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Productivity in North America must be through the roof: The Internet is boring on Wednesday.

You can still go to NBC’s website to watch advertisements before a few clips from Saturday Night Live. Facebook is still working. The Globe and Mail is still pumping out insightful political commentary.

But the things that make the Internet amazing – Reddit, Wikipedia, Cheezburger, Dailywh.at – are all going to be unavailable for the day.

The reason is to protest the Stop Online Piracy Act, legislation before the United States Congress that would allow copyright holders to seek court orders against websites accused of facilitating copyright infringement.

Actions envisioned in the legislation include ending payment to those sites through online advertising, banning search engines from reporting those sites, and ordering ISPs to block access. It would make downloading copyright material a crime punishable by up to five years in prison.

Uploading copyright material could similarly face criminal or civil proceedings. Taken to its extreme, the bill effectively criminalizes uploading to YouTube a children’s birthday party including the copyrighted song Happy Birthday.

At first blush, this is an extension of the classic battle between producerism and consumerism.

Consumerism is the well-known, American-invented philosophy of defining oneself by brands of consumption. I wear Nike, therefore I am an athlete. I drive a Suburban, therefore I am outdoorsy. I drink Starbucks, therefore I am cultured.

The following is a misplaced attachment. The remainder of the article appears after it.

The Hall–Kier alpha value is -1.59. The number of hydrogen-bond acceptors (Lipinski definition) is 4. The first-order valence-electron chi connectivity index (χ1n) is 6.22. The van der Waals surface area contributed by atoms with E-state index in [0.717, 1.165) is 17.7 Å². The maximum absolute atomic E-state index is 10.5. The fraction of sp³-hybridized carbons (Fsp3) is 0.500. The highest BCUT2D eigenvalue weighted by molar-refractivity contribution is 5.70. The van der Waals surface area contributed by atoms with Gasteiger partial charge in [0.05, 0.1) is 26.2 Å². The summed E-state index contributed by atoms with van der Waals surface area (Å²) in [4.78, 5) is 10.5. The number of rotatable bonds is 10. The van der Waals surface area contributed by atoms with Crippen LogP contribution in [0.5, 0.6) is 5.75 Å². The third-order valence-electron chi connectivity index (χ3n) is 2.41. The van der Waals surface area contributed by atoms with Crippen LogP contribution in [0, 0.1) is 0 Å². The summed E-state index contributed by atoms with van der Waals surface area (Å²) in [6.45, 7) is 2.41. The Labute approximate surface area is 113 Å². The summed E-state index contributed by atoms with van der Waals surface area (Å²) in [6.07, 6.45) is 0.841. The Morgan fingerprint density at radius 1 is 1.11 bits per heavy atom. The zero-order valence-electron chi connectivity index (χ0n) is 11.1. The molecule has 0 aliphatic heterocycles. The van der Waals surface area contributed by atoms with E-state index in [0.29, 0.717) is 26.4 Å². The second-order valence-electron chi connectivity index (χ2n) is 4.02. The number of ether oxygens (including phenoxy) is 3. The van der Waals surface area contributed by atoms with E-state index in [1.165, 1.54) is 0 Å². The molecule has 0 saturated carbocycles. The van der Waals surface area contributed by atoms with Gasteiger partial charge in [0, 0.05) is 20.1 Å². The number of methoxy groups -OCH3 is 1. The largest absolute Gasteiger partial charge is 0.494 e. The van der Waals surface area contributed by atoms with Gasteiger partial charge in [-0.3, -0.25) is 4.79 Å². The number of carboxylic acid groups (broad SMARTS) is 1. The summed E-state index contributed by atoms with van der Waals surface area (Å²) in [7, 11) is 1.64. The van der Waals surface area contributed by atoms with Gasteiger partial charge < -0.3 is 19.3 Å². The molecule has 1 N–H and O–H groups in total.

Producerism is the less-well-known French alternative philosophy of defining oneself by their output of production. I paint, therefore I am an artist. I draft legal arguments, therefore I am a lawyer. I throw cobblestones, therefore I am a protester.

Adam Gopnik defines the difference delightfully: “For [Americans] an elevator operator is only a tourist’s way of getting to the top of the Eiffel Tower. For the French, a tourist is only an elevator operator’s opportunity to practice his métier in a suitably impressive setting.”

Intellectual property is the most visible and graphic battlefield for this long-running clash, primarily because intellectual property is so liquid.

When you take physical property, you remove the property from another person’s possession. Theft is a clear action with few complications. I steal a loaf of bread from you. I have the loaf. You do not. Cleary, I have harmed you.

When you take intellectual property, typically you leave the property in the other person’s possession and make a copy. The issue is not theft, per se. It is failure to pay fair compensation. Harm is hard to prove, and still harder for the “criminal” to accept.

There are valid arguments both for and against the wide distribution of intellectual property.

On the one hand, copyright holders deserve compensation for their efforts. Intellectual property is a major employer in the United States (and Canada). Those who work to create something should not have to see their work sold illegally by someone else for profit, with no compensation or attribution. As a producer of art or music or a book of fart jokes, I deserve to receive every penny my work generates as compensation for my genius and sweat.

On the other hand, people around the world take original work and add to it with their own creativity, creating new art, music and ideas. From mashups to memes, the Internet democratizes creativity and allows any one of us to do something amazing. As a consumer of art or music or a book of fart jokes, I should have access to material at as close to zero cost as possible and with maximum ability to reframe the result as I see fit.

Intellectual property “theft” can produce benefits. For instance, this guy on Reddit who created one of the best Zombie-rated works of the last ten years. It’s nothing but intellectual property violations, but undeniably creative in its own right.